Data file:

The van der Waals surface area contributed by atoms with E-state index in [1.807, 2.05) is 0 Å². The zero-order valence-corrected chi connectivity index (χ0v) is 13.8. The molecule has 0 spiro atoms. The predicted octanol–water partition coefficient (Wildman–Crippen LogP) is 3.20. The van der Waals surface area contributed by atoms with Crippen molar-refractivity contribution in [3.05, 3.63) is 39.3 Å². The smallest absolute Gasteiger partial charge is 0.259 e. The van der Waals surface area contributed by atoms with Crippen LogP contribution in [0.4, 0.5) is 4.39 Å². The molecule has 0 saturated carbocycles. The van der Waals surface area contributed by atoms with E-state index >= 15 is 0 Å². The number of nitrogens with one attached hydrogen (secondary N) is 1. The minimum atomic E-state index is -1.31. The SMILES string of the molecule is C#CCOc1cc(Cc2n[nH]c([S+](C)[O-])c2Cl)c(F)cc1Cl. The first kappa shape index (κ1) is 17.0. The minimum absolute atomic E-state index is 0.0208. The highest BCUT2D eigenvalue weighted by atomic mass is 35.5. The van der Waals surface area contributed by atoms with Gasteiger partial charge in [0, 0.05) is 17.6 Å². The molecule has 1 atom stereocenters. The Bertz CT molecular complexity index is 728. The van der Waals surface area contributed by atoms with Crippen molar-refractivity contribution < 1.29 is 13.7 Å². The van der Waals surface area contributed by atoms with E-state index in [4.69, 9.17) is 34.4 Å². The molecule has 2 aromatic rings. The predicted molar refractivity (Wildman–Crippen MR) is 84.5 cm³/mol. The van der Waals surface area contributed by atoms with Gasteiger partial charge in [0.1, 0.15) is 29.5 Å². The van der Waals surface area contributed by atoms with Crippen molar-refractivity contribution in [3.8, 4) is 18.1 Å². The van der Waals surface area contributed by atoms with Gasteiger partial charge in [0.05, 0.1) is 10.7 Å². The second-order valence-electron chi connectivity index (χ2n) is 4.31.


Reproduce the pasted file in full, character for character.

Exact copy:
The van der Waals surface area contributed by atoms with E-state index in [1.807, 2.05) is 0 Å². The zero-order valence-corrected chi connectivity index (χ0v) is 13.8. The molecule has 0 spiro atoms. The predicted octanol–water partition coefficient (Wildman–Crippen LogP) is 3.20. The van der Waals surface area contributed by atoms with Crippen molar-refractivity contribution in [3.05, 3.63) is 39.3 Å². The smallest absolute Gasteiger partial charge is 0.259 e. The van der Waals surface area contributed by atoms with Crippen LogP contribution in [0.4, 0.5) is 4.39 Å². The molecule has 0 saturated carbocycles. The van der Waals surface area contributed by atoms with E-state index >= 15 is 0 Å². The number of nitrogens with one attached hydrogen (secondary N) is 1. The minimum atomic E-state index is -1.31. The SMILES string of the molecule is C#CCOc1cc(Cc2n[nH]c([S+](C)[O-])c2Cl)c(F)cc1Cl. The first kappa shape index (κ1) is 17.0. The minimum absolute atomic E-state index is 0.0208. The highest BCUT2D eigenvalue weighted by atomic mass is 35.5. The van der Waals surface area contributed by atoms with Gasteiger partial charge in [0, 0.05) is 17.6 Å². The molecule has 1 atom stereocenters. The Bertz CT molecular complexity index is 728. The van der Waals surface area contributed by atoms with Crippen molar-refractivity contribution < 1.29 is 13.7 Å². The van der Waals surface area contributed by atoms with E-state index in [4.69, 9.17) is 34.4 Å². The molecule has 2 aromatic rings. The predicted molar refractivity (Wildman–Crippen MR) is 84.5 cm³/mol. The van der Waals surface area contributed by atoms with Gasteiger partial charge in [0.1, 0.15) is 29.5 Å². The van der Waals surface area contributed by atoms with Crippen molar-refractivity contribution in [3.8, 4) is 18.1 Å². The van der Waals surface area contributed by atoms with Gasteiger partial charge in [0.05, 0.1) is 10.7 Å². The second-order valence-electron chi connectivity index (χ2n) is 4.31.